DYODD

KIRKLAND LAKE GOLD REPORTS RECORD EARNINGS PER SHARE OF $0.84 IN THIRD QUARTER 2019, COMPANY ANNOUNCES 50% INCREASE IN COMMON DIVIDEND

https://www.stockwatch.com/News/Item?bid=Z-C:KL-2828777&symbol=KL®ion=C
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mnmom

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#47
I only invest in things I understand well enough to research myself. I did make one leap and invest in Aberdeen Australia Fund which gives me some international exposure. I personally like the oil royalty trusts in the US. I have Sandridge, Chesapeake, and Mississippian along with some iron ore trusts out of northern MN. Bought most of the oil stocks in the $1 range and they consistently give 2 to 5 cents per share every quarter depending on gas prices. Iron ore was more expensive but the returns are 20-30 cents each. Makes for 15-20% return each year in dividends.
 

Usury

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#48
I only invest in things I understand well enough to research myself. I did make one leap and invest in Aberdeen Australia Fund which gives me some international exposure. I personally like the oil royalty trusts in the US. I have Sandridge, Chesapeake, and Mississippian along with some iron ore trusts out of northern MN. Bought most of the oil stocks in the $1 range and they consistently give 2 to 5 cents per share every quarter depending on gas prices. Iron ore was more expensive but the returns are 20-30 cents each. Makes for 15-20% return each year in dividends.
My only concern about some of those oil trusts is if and when the wells run dry then not only will the dividends stop, you probably aren’t getting back your principal.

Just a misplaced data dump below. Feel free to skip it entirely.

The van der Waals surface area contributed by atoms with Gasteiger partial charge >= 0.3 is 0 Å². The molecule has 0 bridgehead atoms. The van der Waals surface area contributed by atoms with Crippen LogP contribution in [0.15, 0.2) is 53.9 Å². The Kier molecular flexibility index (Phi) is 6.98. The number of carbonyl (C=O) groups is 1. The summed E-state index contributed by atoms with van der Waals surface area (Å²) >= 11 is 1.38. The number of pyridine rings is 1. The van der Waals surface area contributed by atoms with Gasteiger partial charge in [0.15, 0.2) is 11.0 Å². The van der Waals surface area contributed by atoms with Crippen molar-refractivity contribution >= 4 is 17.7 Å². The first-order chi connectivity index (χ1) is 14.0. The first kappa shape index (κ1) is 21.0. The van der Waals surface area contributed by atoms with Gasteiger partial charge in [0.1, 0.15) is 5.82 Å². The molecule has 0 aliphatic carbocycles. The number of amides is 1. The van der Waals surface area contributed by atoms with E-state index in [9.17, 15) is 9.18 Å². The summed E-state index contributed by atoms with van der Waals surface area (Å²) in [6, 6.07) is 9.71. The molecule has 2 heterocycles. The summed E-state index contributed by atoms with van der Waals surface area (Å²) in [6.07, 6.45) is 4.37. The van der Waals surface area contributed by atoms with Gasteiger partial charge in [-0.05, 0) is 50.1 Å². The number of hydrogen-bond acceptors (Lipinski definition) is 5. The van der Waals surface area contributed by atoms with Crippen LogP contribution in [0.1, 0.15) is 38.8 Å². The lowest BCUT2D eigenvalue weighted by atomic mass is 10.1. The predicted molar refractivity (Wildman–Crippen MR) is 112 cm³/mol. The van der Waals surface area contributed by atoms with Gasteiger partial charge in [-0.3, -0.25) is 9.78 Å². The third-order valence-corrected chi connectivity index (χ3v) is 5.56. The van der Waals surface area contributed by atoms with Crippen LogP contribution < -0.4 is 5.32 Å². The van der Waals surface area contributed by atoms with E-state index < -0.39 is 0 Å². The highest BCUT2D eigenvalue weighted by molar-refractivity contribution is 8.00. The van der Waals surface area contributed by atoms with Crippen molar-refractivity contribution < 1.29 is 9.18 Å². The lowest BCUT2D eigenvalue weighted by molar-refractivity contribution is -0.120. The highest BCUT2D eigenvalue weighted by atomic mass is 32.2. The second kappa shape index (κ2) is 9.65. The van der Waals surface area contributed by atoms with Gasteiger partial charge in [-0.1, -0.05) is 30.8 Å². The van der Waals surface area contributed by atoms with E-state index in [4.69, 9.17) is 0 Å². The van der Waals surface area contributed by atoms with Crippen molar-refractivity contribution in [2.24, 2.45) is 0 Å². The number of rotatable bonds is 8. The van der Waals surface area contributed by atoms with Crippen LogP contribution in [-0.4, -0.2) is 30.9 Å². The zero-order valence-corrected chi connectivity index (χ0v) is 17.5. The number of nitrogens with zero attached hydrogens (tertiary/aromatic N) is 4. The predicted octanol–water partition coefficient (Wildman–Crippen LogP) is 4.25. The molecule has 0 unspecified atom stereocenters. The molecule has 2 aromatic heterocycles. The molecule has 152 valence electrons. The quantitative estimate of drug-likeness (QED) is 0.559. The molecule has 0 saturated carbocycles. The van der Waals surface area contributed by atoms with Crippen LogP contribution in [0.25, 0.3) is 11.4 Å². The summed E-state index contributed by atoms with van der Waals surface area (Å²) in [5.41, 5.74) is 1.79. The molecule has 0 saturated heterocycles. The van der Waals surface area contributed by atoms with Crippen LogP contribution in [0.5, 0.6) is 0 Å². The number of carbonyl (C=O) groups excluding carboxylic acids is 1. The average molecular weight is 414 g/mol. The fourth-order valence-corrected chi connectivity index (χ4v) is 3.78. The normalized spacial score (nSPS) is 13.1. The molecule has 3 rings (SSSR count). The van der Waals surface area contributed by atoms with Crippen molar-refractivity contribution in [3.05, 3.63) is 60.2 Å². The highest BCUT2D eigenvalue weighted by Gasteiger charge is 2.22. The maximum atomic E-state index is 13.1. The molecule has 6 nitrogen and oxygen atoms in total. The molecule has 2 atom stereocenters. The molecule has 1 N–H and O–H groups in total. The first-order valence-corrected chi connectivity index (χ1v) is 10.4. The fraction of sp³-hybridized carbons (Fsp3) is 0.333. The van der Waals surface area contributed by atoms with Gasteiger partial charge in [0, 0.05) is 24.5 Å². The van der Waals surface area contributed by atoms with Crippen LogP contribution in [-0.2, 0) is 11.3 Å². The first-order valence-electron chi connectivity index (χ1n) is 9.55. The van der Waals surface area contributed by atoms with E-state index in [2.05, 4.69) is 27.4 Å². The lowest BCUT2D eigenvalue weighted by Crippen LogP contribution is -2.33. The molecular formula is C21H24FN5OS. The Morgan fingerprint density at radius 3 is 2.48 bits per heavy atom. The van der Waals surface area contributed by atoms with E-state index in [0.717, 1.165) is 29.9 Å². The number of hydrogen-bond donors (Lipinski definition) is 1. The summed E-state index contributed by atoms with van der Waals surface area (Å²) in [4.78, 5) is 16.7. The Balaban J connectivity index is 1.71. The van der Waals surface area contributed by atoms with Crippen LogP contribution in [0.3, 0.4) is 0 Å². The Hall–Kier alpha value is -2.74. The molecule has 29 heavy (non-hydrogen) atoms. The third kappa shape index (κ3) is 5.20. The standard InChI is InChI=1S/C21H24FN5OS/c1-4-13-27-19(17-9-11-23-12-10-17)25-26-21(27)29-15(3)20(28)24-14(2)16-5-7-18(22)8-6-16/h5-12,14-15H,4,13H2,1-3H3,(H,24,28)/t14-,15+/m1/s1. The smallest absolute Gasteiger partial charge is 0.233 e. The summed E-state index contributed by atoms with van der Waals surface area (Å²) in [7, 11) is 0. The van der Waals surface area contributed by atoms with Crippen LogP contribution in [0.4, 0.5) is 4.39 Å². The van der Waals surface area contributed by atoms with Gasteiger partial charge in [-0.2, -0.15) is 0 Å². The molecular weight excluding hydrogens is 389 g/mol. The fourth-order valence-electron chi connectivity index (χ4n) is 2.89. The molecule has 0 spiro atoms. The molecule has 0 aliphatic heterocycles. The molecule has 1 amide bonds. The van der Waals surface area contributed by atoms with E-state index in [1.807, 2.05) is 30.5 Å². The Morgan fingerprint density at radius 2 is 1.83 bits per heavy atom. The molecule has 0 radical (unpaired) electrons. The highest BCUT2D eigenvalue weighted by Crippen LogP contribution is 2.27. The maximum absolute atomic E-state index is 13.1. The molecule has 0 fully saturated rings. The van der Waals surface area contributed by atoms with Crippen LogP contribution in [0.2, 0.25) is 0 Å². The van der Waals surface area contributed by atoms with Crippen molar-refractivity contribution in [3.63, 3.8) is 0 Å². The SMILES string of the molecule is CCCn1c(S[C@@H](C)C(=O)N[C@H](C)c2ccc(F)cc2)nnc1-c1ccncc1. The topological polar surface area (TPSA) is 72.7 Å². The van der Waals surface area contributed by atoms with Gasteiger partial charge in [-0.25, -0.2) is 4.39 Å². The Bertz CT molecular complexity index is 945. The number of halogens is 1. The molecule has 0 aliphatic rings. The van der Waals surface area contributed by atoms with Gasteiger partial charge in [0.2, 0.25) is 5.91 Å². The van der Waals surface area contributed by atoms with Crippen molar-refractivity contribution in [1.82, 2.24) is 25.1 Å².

EO 11110

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#49
now that many brokers have gone to zero commissions the friction of getting in/out is gone. pondering some of the implications....

1. dividend capture strategies became more appealing (jumping from one dividend payer to the next, according to their div schedule)

2. diversification is truly free. instead of buying one/two stocks in an industry, one can spread bets as far and wide as he pleases for same zero cost

3. averaging into positions with as many small buys as you wish. instead of buying 100 shares at 9 a.m. -- buy 10 shares every hour.....etc

i'm sure there are more implications. if you think of any please add to the list

at mr paradise -- sold the DOW today, kept the MO. DOW was up 19 percent - so about 3 years of dividends collected in a month-ish on a trading gain
 

tigerwillow1

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#50
now that many brokers have gone to zero commissions the friction of getting in/out is gone.
There's still the bid-ask spread. There's what looks like a good article here: You’re paying too much for small stocks

A few excerpts:

There’s one kind of “fee,” however, that doesn’t show up on your brokerage statement. It’s the “spread” — the difference between the price you pay to buy a stock or exchange-traded fund and the amount you’d receive at the same time to sell it.

The bid-ask spread is the percentage that market makers charge to offset their risk.

The problem is that most investors don’t realize how much the spread costs them.

As far as jumping for dividends goes, it's in theory fruitless because dividend expectation is supposedly built into the market price. When a stock goes ex-dividend, it's market price drops by the amount of the dividend. Like I said, in theory. Perhaps reality is different.
 

ZZZZZ

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#51